Lectionary for June 5, 2022
Pentecost Sunday
Acts 2:1-21; Psalm 104:24-34, 25b;
Romans 8:14-17; John 14:8-17

Folks who have been reading this column for a while know that Pentecost is one of my favorite holidays. God’s presence being made manifest to God’s people with multiple voices, little fires and strong winds is a continuing occurrence in the Bible. At the first Christian Pentecost in Jerusalem, God repeated the earlier actions of the first Pentecost at Sinai (Exodus 20:18) by manifesting the divine Spirit with multiple voices and little fires (Acts 2:2-4). We shouldn’t think at all that the God of the Hebrew Bible/Old Testament is dissimilar from the God we encounter in the New Testament. God has always desired to reveal Godself to the Beloved Community. God the Parent, Jesus and the Spirit are unified by purpose and action and self-revelation, as this week’s Gospel reading from John shows.

Philip, a disciple of great courage and devotion, asked Jesus to show God the Father to the disciples. He knew that Jesus was/is God’s anointed one. Philip also knew that Jesus, if he wanted to, could show the disciples God’s very self. But Jesus didn’t give Philip what he had asked for, telling him that he had already seen God by seeing Jesus.

Jesus said he was in God the Father and the Father was in him, and he offered several proofs. First, Jesus referenced his words and teaching. He didn’t speak the words of his repeated sermons and parables on his own, but only because God had given him them to speak (John 14:10). Further, he performed works and miracles because of God’s power and presence in him (10-11). Finally, Jesus said the miraculous signs that the disciples would do in his name would be done to bring glory to God through the work of Jesus (13). When Jesus spoke, worked a miracle or empowered his disciples to work miracles, it was God the Father acting, inspiring and empowering Jesus. When we see Jesus act, we see God acting, and vice versa.

Jesus promised his disciples that the Spirit of truth will abide in them, just as, a few verses later, he promised to abide in his disciples if they abide in him.

This oneness of action doesn’t just exist between Jesus and God the Parent, however. When Jesus promised to send the Spirit (16), he spoke of another Paraclete (advocate, intercessor, helper). If the Spirit is another Paraclete, who is the first? Well, it seems to be Jesus, in my reading. If Jesus intercedes for us at the right hand of God (Romans 8:34), he acts as Paraclete. Jesus promised his disciples that the Spirit of truth will abide in them (John 14:17), just as, a few verses later, he promised to abide in his disciples if they abide in him (John 15:4). At least here in John, Jesus and the Spirit do the same work (act as a Paraclete) in the same place (within the disciples).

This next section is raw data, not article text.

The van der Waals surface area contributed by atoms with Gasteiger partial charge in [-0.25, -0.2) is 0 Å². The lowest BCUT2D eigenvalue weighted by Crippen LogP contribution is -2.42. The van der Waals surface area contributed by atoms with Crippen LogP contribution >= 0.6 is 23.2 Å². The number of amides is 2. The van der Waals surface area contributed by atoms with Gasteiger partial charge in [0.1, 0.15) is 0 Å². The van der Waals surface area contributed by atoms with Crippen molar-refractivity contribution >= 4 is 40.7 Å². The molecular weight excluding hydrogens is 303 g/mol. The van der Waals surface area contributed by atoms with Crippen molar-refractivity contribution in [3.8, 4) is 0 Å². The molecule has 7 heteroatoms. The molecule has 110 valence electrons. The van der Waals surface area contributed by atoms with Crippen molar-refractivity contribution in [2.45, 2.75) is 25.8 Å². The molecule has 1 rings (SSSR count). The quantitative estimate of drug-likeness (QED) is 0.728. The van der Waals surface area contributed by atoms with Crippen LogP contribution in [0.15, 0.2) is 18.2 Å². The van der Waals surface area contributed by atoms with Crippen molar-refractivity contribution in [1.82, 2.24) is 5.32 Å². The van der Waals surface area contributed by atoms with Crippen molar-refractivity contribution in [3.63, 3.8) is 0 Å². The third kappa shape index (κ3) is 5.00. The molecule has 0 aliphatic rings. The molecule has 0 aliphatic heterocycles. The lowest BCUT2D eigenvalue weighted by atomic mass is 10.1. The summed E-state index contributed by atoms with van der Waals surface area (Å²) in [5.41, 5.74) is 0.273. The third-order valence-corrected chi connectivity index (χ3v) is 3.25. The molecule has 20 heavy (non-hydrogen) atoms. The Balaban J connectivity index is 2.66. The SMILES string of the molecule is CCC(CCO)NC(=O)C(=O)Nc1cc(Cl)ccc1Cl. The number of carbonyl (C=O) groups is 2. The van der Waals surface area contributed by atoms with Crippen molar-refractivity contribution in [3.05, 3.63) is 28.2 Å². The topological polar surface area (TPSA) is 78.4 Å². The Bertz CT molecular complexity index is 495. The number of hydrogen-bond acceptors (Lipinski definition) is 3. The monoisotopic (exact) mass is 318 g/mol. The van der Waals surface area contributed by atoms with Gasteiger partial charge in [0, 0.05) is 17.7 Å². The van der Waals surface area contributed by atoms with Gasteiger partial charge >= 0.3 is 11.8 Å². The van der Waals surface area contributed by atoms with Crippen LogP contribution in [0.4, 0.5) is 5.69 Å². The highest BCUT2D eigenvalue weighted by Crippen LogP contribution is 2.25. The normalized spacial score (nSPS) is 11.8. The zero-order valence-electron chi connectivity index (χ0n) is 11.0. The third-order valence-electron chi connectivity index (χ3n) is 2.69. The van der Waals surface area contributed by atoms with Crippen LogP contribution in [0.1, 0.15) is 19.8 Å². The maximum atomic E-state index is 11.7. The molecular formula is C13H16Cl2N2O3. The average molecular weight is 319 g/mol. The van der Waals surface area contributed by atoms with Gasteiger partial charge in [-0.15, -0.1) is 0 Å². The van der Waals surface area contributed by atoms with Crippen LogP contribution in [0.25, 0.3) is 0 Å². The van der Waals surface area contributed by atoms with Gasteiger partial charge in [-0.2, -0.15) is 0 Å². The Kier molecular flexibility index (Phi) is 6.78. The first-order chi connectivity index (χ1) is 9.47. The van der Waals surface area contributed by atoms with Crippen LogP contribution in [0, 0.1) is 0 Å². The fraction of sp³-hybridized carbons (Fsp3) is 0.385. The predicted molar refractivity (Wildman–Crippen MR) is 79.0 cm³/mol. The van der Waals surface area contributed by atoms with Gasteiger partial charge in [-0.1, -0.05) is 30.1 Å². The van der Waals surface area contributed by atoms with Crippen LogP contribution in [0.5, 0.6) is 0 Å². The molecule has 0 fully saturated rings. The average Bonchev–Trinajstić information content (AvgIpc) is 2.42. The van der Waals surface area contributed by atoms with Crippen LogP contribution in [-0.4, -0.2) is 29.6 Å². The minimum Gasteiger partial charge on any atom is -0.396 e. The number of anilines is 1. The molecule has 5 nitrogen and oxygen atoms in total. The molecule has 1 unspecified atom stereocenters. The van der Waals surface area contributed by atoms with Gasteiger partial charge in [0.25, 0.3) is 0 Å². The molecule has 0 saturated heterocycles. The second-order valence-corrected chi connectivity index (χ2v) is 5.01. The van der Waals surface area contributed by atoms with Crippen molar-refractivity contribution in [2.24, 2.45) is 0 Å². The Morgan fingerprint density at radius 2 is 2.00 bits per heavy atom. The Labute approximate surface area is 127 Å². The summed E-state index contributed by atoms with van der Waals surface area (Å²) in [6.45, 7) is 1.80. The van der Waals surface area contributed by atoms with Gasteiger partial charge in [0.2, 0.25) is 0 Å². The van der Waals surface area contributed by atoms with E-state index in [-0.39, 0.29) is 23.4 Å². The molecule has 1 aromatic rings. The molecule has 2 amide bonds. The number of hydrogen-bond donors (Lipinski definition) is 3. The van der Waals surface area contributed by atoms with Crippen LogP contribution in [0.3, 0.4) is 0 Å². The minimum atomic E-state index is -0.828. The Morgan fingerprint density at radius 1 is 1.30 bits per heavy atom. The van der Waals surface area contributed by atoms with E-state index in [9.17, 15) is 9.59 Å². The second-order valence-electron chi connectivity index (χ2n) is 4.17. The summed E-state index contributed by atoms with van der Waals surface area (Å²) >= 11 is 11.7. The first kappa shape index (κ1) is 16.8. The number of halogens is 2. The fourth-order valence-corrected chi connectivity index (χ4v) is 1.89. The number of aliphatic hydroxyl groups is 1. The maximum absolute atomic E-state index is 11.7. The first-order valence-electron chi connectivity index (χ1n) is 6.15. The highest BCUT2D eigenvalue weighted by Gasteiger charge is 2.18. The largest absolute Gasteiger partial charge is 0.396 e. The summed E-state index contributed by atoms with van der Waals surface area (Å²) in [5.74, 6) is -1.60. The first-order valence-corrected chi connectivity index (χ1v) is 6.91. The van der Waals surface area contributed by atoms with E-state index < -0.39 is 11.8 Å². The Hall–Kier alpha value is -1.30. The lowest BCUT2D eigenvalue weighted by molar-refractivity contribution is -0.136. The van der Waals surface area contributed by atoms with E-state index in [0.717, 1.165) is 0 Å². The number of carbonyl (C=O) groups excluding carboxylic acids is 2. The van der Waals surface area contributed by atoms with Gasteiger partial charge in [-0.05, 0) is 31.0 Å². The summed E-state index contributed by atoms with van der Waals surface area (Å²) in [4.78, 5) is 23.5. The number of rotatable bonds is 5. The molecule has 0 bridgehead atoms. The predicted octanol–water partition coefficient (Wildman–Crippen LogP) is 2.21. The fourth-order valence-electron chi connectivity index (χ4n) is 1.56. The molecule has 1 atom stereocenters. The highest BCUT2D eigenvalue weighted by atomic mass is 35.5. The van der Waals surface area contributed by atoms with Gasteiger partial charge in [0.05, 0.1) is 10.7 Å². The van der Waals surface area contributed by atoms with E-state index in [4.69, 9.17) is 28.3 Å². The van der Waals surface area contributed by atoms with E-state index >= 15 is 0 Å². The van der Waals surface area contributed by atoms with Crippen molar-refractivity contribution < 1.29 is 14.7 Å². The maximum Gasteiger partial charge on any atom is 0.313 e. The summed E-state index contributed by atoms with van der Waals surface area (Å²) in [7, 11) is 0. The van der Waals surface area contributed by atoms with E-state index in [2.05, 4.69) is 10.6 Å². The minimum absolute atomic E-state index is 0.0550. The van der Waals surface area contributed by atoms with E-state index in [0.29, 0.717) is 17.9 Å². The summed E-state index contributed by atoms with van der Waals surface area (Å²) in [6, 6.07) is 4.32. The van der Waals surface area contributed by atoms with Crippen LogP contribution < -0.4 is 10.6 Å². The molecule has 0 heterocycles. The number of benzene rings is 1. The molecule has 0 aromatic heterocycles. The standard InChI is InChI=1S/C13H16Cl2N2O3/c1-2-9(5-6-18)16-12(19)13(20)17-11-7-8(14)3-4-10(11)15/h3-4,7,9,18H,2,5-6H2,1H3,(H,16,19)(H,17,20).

God the Parent, Jesus and the Spirit are all in each other, doing the same work and mutually recognizable in it. God glorifies Godself in all of God’s actions. Great! But what does that mean for us? Jesus’ theological, Christological and pneumatological insights about how God shares work and mission led him to an observation about his followers: “If you love me, you will keep my commandments” (John 14:15).

Just as God is visible in Jesus though Jesus’ actions, and just as Jesus and the Spirit are unified by their common work in interceding for and supporting the disciples, so Jesus is visible in us when we unite with him in his work. Jesus feasted with folks on the margins of polite society. He repeatedly engaged in conversations with religious leaders, again, over feasts, answering their questions and correcting their assumptions. He provided food for the hungry and healed the sick and injured. He insisted that his followers visit those in prison. Jesus calls us to do all of these things as well.

Having good trinitarian theology is worthless if we don’t love Jesus by obeying his commandments to love and serve each other. And when we do, the Spirit of Pentecost, Jesus the Messiah, and God the Parent will be visible in our lives.

Cory Driver
Cory Driver is an ELCA missionary serving as the director of graduate studies at the Evangelical Theological Seminary of Cairo (Egypt). His book on wilderness spirituality, Life Unsettled, is available from Fortress Press.

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